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Frequently Asked Questions...

How do i identify a rifle cartridges caliber? What makes the caliber?

Is it the width of the cartridge?

Thanks.


Best Answer...

Answer:

What is caliber?

That is a surprisingly complex question. Whole books are written about the subject, some updated annually. The unfortunate fact is, there is no one system and often no sense. You just have to know.

Most simplistically, the caliber of a bullet is its diameter in inches or millimeters ... except when it isn't. For historical reasons, some bullets' actual diameters are different from their nominal calibers. For example, .38 Special is .357" in diameter and .380 is .355".

When describing guns and the cartridges they use, bullet diameter is just the beginning. There are lots of different cartridges that use a nominal .22 bullet. There are a couple of dozen that use a 9mm bullet. So, we have names for them: .22 Long Rifle, .22 Long, .22 Short, etc. or 9mm Parabellum, 9mm Largo, 9mm Short, etc.

Rifle cartridges get even more confusing with all kinds of odd numbers that can designate the equivalent number of grains of black powder the case contains (.30-30) or the year the military adopted the cartridge (.30-06) or the nominal muzzle velocity of the bullet (.30-3000), among other things.

The Europeans have a somewhat more rational system that is beginning to be used here. They designate cartridges by bullet diameter and case length in millimeters. So 9mm Parabellum becomes 9x19mm, .30 Soviet becomes 7.62x39mm, etc.

Then there's the shape and construction of the bullet, which generates its own alphabet soup of designations. Some examples: LSW = Lead SemiWadcutter, SJHP = SemiJacketed Hollow Point, SXT = Supreme eXpansion Talon (Winchester thought that sounded cool), etc.

The same caliber can also use different weight bullets. You usually have to look at the box the cartridges came in to find out what that is.

"Magnum" generally means "bigger and more powerful than the cartridge it was based on." So, the .357 Magnum case is a millimeter or two longer than the .38 Special case it was based on (a safety measure to prevent .357 Magnum cartridges from being loaded into .38 Special guns). .357 Maximum is bigger still.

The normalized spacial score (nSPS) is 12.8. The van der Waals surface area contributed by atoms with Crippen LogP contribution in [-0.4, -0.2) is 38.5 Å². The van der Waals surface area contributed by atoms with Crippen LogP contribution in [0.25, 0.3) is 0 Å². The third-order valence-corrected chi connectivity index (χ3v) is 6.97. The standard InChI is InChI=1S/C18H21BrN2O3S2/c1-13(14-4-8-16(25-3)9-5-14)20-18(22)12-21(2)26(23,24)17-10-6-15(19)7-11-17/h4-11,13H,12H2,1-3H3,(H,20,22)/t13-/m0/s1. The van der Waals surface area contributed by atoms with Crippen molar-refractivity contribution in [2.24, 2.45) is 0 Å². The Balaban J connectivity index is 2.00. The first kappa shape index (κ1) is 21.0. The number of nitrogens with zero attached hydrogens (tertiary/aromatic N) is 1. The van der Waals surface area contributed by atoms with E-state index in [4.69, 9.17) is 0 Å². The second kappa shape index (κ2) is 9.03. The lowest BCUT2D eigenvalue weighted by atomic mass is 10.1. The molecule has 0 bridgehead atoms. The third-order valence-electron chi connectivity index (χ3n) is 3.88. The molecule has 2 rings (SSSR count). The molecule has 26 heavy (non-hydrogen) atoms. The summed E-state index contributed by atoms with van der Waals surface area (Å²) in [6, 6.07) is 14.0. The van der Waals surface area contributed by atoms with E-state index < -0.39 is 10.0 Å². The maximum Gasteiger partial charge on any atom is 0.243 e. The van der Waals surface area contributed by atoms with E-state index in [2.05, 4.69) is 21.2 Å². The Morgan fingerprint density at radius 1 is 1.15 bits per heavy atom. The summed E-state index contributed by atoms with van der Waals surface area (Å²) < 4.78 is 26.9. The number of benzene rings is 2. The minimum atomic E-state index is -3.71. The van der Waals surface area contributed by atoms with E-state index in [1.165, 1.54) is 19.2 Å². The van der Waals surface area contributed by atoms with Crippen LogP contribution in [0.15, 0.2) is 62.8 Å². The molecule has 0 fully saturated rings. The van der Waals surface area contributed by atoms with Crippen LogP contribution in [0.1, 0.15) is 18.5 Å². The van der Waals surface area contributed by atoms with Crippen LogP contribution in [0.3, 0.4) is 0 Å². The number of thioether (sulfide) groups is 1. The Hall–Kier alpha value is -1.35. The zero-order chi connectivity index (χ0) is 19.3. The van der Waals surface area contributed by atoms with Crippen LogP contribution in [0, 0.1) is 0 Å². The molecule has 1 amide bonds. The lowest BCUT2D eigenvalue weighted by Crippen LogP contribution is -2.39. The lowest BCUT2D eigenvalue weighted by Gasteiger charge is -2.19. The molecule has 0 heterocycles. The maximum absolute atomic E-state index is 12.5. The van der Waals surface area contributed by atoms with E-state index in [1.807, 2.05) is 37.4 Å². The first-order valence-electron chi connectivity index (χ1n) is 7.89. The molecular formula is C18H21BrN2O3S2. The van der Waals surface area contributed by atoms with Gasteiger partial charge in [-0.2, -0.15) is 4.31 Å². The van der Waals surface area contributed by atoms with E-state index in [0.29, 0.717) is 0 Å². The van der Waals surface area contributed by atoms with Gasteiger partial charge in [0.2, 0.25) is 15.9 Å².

Then there are the designations "+p" and "+p+" which indicate, respectively, "higher than standard pressure" and "even higher pressure than that," referring to the internal pressure created when the cartridge is fired in the chamber of a gun.

Shotguns mostly use a system of gauges rather than calibers. The gauge of a shotgun is the number of lead balls the same diameter as the bore of the barrel that it would take to make up a pound of lead. That's why lower number gauges are bigger (12 gauge is bigger than 20 gauge). A few shotguns are measured in caliber, e.g., .410 and 9mm (rare in the USA).

Shotshells also come in different lengths, which designate the length of the shell case before the end is folded down over the contents. Typical lengths are 2 3/4", 3" and 3 1/2". Longer shells should not be used in guns designed only for shorter ones, though they may fit in the chamber.

The contents of a shotshell can be just about anything from one solid slug to hundreds or even thousands of tiny balls of #12 shot (aka "dust shot"). Then there are the exotics with all kinds of weird effects that someone thought was useful or cool (everything from beanbags to "dragon's breath").

And we haven't even touched on the subject of headstamps -- the arcane numbers, letters and symbols stamped on the base of the cartridge case. Whole books have been written about them, too.

Et bloomin' cetera, I'm afraid. The whole field is a muddle. The important thing is, for any given gun, to use only the ammunition it was designed for. That's usually stamped on the barrel, chamber or receiver somewhere.